Abstract : Wayang Beber as an artwork of the original tradition of Pacitan contains local wisdom. Preservation efforts, research, creation of wayang shape development, performances, and other alternative efforts can improve the tourism sector in the Pacitan region. Wayang Beber in this study was used as a source of ideas in the creation of the iconic Pacitan as a city of tourism. This applied research aims to produce design works, artworks in the form of metal-based reliefs and sculptures, and their representations as exterior works. As an alternative chosen Naladerma who refers to Wayang Beber for one of the iconic designs of the Pacitan city of Tourism. The method of creating this work with a hermeneutical approach was carried out using an interactive model. The process of research and creation of craftworks goes through stages: problem identification, planning, design drawings, trials in the form of reliefs and sculptures based on metal craft. Naladerma figures were chosen as an alternative icon that was combined with the gunungan puppet motif and complementary decorative motifs. Materials, equipment, manufacturing processes, the meaning of reliefs and the meaning of the statue of Naladerma will also be explained in more detail.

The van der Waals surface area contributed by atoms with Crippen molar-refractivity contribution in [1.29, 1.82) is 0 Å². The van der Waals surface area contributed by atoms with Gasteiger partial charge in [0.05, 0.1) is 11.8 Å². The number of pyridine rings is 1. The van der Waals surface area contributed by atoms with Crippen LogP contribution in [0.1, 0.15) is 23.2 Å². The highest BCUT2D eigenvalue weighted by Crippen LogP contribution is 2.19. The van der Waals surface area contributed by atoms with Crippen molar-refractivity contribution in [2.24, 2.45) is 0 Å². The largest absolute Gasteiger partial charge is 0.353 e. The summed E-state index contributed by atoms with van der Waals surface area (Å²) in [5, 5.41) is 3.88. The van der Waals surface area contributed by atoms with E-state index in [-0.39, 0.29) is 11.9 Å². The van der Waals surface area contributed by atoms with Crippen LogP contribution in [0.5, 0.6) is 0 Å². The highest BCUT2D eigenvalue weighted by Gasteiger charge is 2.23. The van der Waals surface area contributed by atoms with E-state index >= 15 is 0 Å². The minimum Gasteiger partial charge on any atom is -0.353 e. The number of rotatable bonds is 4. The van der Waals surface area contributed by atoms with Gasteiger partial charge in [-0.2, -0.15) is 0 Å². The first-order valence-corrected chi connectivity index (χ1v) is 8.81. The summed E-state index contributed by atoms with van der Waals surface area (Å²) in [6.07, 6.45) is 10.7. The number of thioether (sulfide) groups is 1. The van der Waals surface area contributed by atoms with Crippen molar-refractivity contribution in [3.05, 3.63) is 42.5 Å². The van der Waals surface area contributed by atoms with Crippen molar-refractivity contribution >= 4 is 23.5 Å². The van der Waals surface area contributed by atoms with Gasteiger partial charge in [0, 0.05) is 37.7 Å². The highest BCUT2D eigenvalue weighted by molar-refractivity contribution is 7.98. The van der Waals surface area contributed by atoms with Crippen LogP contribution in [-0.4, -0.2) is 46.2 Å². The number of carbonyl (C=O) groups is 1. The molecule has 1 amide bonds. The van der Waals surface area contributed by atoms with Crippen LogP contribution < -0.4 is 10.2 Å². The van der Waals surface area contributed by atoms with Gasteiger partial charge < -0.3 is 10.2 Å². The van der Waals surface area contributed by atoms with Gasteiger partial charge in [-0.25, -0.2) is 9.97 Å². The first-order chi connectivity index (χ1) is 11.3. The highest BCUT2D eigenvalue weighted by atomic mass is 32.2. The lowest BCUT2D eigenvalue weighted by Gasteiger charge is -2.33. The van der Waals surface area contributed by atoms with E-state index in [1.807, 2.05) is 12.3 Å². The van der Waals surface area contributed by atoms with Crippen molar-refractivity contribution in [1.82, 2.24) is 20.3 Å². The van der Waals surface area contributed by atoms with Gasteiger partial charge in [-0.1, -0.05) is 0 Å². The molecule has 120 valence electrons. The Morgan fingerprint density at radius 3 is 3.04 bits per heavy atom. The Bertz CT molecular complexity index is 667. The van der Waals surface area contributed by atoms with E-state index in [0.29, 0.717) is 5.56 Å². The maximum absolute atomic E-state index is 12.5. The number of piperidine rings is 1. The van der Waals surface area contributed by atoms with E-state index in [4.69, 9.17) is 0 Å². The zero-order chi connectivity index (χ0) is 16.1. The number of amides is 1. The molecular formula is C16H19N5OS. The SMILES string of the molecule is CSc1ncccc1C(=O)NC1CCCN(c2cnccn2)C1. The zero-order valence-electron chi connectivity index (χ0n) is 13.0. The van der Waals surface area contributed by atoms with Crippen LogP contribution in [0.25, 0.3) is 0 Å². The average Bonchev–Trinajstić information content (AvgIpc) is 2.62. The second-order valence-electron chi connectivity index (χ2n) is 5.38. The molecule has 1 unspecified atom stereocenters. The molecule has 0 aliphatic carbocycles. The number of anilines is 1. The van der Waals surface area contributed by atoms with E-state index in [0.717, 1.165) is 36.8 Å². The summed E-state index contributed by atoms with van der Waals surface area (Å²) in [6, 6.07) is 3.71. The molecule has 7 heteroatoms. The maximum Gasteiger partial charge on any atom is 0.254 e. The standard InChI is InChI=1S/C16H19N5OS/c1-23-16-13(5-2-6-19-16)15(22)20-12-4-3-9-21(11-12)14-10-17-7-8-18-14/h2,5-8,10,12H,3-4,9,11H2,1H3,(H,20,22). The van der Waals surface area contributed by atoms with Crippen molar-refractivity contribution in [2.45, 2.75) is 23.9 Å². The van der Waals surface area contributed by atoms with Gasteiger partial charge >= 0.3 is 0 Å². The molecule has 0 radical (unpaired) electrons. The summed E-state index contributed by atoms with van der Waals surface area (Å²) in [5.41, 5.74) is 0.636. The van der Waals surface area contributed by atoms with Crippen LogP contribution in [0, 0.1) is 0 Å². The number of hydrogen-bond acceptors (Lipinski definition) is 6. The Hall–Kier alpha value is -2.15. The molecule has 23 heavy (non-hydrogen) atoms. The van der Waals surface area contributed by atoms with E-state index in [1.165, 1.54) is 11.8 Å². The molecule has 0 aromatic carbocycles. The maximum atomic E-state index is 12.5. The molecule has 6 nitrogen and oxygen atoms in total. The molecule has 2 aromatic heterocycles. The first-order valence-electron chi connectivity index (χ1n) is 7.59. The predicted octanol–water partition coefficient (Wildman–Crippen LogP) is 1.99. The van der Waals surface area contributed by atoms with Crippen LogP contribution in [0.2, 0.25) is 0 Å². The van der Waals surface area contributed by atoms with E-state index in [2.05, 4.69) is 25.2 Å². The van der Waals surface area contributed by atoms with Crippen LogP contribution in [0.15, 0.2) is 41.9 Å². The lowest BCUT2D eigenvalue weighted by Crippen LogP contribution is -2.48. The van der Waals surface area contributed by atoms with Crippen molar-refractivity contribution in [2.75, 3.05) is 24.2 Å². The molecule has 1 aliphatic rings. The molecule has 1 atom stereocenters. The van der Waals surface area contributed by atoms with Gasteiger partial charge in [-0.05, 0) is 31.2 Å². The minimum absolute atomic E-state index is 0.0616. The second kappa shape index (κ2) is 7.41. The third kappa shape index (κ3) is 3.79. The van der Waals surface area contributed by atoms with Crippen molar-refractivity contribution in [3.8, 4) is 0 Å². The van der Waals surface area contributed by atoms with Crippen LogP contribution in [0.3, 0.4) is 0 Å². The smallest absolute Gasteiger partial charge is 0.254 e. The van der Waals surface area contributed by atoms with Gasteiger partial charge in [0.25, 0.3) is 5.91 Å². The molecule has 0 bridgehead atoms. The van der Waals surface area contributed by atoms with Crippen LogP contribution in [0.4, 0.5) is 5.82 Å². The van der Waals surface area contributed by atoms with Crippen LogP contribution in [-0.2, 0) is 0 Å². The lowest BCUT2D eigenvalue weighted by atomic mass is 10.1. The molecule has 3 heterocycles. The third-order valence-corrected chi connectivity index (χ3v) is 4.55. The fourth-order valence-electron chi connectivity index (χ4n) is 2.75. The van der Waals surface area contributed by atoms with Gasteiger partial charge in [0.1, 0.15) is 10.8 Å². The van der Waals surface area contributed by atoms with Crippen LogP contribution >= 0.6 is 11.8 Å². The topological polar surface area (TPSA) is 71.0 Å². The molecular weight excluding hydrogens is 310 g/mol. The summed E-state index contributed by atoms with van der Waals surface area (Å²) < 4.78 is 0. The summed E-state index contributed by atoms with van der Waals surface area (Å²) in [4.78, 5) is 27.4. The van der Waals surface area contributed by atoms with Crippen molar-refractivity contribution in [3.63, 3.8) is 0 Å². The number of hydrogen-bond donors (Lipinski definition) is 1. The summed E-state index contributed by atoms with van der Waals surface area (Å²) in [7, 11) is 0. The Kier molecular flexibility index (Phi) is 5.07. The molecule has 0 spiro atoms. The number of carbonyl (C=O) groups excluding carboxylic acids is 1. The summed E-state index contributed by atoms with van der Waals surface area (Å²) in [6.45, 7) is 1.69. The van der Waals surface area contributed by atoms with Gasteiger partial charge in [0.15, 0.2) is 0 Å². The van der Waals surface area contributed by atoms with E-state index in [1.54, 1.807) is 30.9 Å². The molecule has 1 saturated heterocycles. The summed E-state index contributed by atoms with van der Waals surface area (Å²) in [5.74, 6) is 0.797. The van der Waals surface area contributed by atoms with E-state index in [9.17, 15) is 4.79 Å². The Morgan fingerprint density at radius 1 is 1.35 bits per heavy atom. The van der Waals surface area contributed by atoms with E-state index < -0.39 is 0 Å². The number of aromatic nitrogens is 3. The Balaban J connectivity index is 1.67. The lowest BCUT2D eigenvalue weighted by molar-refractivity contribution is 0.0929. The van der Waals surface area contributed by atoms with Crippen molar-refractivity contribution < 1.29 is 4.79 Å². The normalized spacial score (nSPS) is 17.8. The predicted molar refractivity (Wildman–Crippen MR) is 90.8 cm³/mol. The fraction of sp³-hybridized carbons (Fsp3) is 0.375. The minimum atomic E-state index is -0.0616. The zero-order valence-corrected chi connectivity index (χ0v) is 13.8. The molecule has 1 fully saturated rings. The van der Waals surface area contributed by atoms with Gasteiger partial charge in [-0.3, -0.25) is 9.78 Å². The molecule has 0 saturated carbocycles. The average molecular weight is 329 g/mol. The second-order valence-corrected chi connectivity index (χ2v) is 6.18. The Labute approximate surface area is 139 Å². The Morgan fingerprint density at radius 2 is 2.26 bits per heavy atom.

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The old man notices the weasel’s voice, very angry. He stood up, chased the weasel holding a duster. The weasel jumps between potteries. Many potteries lost balance and fell to the ground, broken into pieces. The wooden shelves holding the statue tilted, slowly the statue fell to the ground. The statue traps the weasel downside just as it tries to slip past it. The old man stands in front of a weasel angrily, listen to the painful whine of the weasel under the statue. The angry expression on the face of old man gradually smooth down. His salute to the statue then leaned over trying to move the statue. But the old man is not strong enough, the statue remain motionless. The old man thinks for a long time, and then walks away. The weasel looked down, stop whining. The shadow of the old man's body fell to the weasel again. Weasel looked up. In the shadow on the wall, we see the old man praying. Then he lay on the statue, got up, turn back his face. Trembling he raised hammer and smashed the statue using all his strength.